A controlled cycle FET, your partner is given medication to prep her uterus for implantation. She goes through a series of ultrasounds to make sure the medicine is working. When it looks like the uterus is ready, she receives an injection to trigger ovulation and further prep her uterine lining. With this technique, medication has to be continued for up to 10 weeks after the FET.
Alright guys, Game day. It’s time for the embryo to be transferred to your partner’s uterus. The process itself is pretty simple, and anesthesia is rarely needed. A catheter is inserted into her cervix, and the embryos are placed through the tube into the womb. And that’s it. Now it’s a waiting game.
It’s recommended that your partner take it easy for a few days after FET. The more she takes care of herself, the better the chance of implantation occurring. About two weeks after the procedure, a blood test will be taken to see if your partner is pregnant. If the blood test is negative, you’re faced with the choice of undergoing another cycle or looking at other options. If you choose to undergo another cycle, you’ll stop medication, wait through two of your partner’s cycles and repeat the process. If the test says she’s pregnant, she’ll go through an ultrasound to examine the embryo. If it all checks out, congratulations! You’re pregnant.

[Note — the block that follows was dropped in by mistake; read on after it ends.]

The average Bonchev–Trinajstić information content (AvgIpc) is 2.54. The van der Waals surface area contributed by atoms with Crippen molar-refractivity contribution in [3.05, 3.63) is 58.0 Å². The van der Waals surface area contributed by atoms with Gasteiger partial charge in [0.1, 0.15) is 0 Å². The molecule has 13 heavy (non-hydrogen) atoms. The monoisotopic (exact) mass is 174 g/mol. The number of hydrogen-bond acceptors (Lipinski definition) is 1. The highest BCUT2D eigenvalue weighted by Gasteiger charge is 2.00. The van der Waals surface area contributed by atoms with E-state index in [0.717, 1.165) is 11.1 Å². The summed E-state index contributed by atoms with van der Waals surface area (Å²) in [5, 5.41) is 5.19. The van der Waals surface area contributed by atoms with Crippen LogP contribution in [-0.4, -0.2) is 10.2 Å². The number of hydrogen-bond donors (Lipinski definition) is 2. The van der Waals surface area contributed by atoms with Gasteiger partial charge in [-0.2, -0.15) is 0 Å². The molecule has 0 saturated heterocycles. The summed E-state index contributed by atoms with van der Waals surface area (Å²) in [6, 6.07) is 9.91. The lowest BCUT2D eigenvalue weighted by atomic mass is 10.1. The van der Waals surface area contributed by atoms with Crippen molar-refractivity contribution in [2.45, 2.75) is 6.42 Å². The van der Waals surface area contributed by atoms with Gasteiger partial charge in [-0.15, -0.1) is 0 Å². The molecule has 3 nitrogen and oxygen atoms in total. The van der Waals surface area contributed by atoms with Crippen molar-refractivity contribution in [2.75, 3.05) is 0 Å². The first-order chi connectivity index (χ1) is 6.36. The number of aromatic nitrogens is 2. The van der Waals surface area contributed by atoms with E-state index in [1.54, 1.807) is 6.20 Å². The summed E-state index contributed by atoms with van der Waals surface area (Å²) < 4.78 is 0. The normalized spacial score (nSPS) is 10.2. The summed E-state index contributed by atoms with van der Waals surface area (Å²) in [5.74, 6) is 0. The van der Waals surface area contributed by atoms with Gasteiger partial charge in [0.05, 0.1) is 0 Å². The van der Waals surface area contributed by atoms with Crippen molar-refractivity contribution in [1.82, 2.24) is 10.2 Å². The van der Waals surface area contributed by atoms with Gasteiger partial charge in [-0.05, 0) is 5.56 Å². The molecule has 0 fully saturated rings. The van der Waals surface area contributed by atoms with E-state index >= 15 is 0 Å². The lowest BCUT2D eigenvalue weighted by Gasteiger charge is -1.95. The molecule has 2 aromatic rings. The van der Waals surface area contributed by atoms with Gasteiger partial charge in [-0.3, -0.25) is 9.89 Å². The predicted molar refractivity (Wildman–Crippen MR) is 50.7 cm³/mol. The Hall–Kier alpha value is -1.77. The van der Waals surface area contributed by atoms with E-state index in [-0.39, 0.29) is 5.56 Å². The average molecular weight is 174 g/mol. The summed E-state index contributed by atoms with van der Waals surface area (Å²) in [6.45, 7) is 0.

One advantage of embryo donation is that is possibly lower costs than some of the other options for family building. Here is a breakdown of potential costs
Infectious disease screening – $200 – $1,000
Legal $500 – $1,500
Embryo shipping (if not local) $200 – $500
Medical screening for female recipient $500 – $2,000
Prescription drugs (depending on cycle type) $500 – $2,000
Frozen Embryo Transfer $1,000 – $4,000
Total $2,400 – $11,000
Taking the first step
If you think that embryo donation may be a viable option for you to build your family, the first step is working through the decision with your partner.
Things to talk about
- Why do you want to become parents?
- What are your hopes and dreams for your future children?
- What are the painful points of facing infertility for him / for her? Are they the same or different?
- Why are you pursuing an alternative form of family building?
- How do you each feel about different methods of family building?
- How do you each feel about embryo donation? What is appealing? What are the downsides?
- What are your religious / ethical views on embryos, adoption, donation, assisted reproduction and abortion?
- What if embryo donation doesn’t work? Are you prepared for the risk?
- How do you feel about giving birth to a child that isn’t biologically related to you?
- How do you feel about the idea that your child might have biological siblings out there?
- How much contact / information would you like on donors?
Talking through questions this heavy may present emotional challenges and challenge your relationship. There are a number of great resources that specialize in helping couples navigate infertility and alternative forms of family building. You may find it helpful to work through some of these tough questions with a professional.